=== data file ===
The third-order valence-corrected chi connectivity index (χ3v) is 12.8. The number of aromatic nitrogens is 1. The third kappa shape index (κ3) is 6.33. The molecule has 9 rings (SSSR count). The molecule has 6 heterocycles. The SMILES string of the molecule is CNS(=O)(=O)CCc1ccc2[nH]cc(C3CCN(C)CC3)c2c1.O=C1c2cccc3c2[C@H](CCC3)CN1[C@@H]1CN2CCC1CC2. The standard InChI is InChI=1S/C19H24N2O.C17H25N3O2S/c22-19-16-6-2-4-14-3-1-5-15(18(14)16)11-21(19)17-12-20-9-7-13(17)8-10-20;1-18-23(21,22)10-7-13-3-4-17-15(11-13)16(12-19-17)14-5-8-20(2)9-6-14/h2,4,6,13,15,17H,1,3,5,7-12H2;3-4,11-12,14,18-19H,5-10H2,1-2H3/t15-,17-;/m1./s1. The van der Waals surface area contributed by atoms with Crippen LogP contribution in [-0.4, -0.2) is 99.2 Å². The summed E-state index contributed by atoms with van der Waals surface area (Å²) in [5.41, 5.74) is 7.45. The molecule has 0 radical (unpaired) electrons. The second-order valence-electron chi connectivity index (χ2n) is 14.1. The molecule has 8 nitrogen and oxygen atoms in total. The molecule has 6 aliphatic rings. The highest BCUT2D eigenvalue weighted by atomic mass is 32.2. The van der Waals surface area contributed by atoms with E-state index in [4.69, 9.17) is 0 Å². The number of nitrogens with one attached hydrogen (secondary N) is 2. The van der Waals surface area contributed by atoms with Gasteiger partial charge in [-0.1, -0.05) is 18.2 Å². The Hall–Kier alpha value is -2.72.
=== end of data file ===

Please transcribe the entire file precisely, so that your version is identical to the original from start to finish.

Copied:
The third-order valence-corrected chi connectivity index (χ3v) is 12.8. The number of aromatic nitrogens is 1. The third kappa shape index (κ3) is 6.33. The molecule has 9 rings (SSSR count). The molecule has 6 heterocycles. The SMILES string of the molecule is CNS(=O)(=O)CCc1ccc2[nH]cc(C3CCN(C)CC3)c2c1.O=C1c2cccc3c2[C@H](CCC3)CN1[C@@H]1CN2CCC1CC2. The standard InChI is InChI=1S/C19H24N2O.C17H25N3O2S/c22-19-16-6-2-4-14-3-1-5-15(18(14)16)11-21(19)17-12-20-9-7-13(17)8-10-20;1-18-23(21,22)10-7-13-3-4-17-15(11-13)16(12-19-17)14-5-8-20(2)9-6-14/h2,4,6,13,15,17H,1,3,5,7-12H2;3-4,11-12,14,18-19H,5-10H2,1-2H3/t15-,17-;/m1./s1. The van der Waals surface area contributed by atoms with Crippen LogP contribution in [-0.4, -0.2) is 99.2 Å². The summed E-state index contributed by atoms with van der Waals surface area (Å²) in [5.41, 5.74) is 7.45. The molecule has 0 radical (unpaired) electrons. The second-order valence-electron chi connectivity index (χ2n) is 14.1. The molecule has 8 nitrogen and oxygen atoms in total. The molecule has 6 aliphatic rings. The highest BCUT2D eigenvalue weighted by atomic mass is 32.2. The van der Waals surface area contributed by atoms with E-state index in [4.69, 9.17) is 0 Å². The number of nitrogens with one attached hydrogen (secondary N) is 2. The van der Waals surface area contributed by atoms with Gasteiger partial charge in [-0.1, -0.05) is 18.2 Å². The Hall–Kier alpha value is -2.72.